Change at hospice helm
North Haven Hospice is undergoing a change of leadership but continues to offer care with compassion for the terminally ill.
General manager Peter Bassett resigned from his position last Monday on mutually agreed terms, North Haven board chairman Murray Lints says.
Mr Bassett has always been in a caretaking position since his appointment in December 2010, Mr Lints says.
This is because former general manager Helen Blaxland was head-hunted by the Ministry of Health to turn around the troubled Cranford Hospice in Hastings and was granted a leave of absence for the role.
But the North Haven board has now selected a new leader, Leonie Gallaher. Her starting date is still being negotiated.
Meantime, North Shore Hospice deputy chairman John Nuthall is acting general manager. Mr Nuthall has been a consultant to the hospice for four weeks and his experience includes acting chief executive of North Shore Hospice.
Mr Lints says the North Haven board has also faced recent changes.
Every year, three of the nine board positions come up for election or re-election and this year there was an unprecedented number of nominations.
Out of the eight nominations, two of the three current board members were re-elected, Mr Lints says.
"I think there were some who felt the board needed new blood and quite clearly the majority felt not."
The newly elected board member is Henk Oosterbroek who has been heavily involved in the expansion of the Hospice Shop.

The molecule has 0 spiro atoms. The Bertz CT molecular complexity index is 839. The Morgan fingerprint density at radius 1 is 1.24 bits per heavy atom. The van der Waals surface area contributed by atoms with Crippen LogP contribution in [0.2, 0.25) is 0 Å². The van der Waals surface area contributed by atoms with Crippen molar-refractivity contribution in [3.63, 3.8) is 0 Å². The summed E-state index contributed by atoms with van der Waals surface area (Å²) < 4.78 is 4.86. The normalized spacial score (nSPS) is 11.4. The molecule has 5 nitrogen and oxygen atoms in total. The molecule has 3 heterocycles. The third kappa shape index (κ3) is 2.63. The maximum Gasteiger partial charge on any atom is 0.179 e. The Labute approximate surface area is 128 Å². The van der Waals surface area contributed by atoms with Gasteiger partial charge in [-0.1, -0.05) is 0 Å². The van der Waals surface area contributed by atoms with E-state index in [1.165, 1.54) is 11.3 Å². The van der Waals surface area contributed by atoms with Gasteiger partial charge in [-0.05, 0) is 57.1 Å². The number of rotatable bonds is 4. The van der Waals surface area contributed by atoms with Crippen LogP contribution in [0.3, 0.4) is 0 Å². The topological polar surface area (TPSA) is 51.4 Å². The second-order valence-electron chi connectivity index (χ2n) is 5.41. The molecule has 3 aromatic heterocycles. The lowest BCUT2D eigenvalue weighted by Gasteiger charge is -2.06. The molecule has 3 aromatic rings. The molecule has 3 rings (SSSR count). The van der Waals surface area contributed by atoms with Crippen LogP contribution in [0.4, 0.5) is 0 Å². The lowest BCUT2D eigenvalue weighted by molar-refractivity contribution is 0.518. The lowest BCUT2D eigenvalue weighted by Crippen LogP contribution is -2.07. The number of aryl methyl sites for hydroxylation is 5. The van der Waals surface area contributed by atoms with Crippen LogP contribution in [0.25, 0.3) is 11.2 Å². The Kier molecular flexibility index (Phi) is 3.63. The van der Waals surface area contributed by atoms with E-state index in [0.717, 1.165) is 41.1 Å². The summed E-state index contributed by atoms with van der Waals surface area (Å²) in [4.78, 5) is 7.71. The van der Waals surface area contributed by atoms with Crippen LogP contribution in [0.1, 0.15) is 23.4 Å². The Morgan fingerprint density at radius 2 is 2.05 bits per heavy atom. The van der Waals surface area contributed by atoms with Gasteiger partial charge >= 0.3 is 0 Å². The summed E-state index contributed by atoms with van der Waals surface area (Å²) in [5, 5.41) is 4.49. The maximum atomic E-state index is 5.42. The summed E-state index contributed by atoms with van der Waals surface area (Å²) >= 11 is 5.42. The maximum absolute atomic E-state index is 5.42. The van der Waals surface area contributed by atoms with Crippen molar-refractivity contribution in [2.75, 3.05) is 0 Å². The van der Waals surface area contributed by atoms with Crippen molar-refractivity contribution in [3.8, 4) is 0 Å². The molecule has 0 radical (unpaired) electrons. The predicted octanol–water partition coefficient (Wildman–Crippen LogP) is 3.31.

Mr Lints says North Haven has had a period of growth, with a large extension done to the in-patient unit in Tikipunga prior to the expansion of the shop.
The focus now is to expand capacity to provide care in the community, rather than in the in-patient unit, he says.
Mr Nuthall says this follows a national trend to treat people in their own homes where they want to spend their last days. Recently Hospice Mid-Northland closed its respite unit in Kerikeri to focus on community care, with complex cases being treated at North Haven.
North Haven has not noticed a difference in caseloads yet, he says.
Mr Lints says North Haven Hospice will continue to be supported by central government and the community.
The Government funds about 61 per cent of the costs with donations and the Hospice Shop providing the rest.
- © Fairfax NZ News
Are our classrooms becoming overcrowded?